The Trevi Fountain is one of Rome’s most notable tourist attractions. But what most visitors are unaware of is that there is an archaeological site hidden right beneath the famed neighborhood.
Today nicknamed the “City of Water,” Vicus Caprarius is an ancient Roman apartment complex (insulae) dating to the 1st-century, established after the Great Fire of 64. It was then renovated into a domus, or upper-class house during the 4th-century. During the late 1990s, the site was discovered during expansion work on the Cinema Trevi theatre above.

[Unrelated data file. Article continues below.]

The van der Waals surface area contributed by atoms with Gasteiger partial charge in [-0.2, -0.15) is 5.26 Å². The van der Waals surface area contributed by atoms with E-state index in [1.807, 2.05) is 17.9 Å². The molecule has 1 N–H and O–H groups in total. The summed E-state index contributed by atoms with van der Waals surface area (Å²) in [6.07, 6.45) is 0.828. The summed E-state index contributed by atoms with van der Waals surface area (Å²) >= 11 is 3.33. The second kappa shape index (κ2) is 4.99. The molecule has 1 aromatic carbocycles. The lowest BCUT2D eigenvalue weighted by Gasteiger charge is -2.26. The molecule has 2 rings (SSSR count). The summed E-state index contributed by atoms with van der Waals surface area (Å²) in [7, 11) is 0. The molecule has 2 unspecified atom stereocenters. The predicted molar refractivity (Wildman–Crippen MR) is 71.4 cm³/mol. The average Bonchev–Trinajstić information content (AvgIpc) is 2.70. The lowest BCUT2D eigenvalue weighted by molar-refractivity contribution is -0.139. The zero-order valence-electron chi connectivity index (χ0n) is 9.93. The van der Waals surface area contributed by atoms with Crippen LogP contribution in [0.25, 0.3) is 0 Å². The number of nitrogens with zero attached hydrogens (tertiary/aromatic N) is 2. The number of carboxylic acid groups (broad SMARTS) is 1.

A large cache of artifacts was unearthed from the site, including terracotta figurines, African pottery, and a hoard of over 800 coins. They are now on display at the adjacent museum.
The Aqua Virgo, one of the 11 aqueducts of ancient Rome, still discharges some of its water into the pools of Vicus Caprarius, all while carrying water to the Trevi Fountain.
Know Before You Go
Open every day from 11 a.m. to 5:30 p.m. (on weekdays) or 7 p.m. (on weekends). Admission is €3 for adults and €1 for children 14-18 years old, free for children under 14. Guided tours are available for €6 if booked in advance.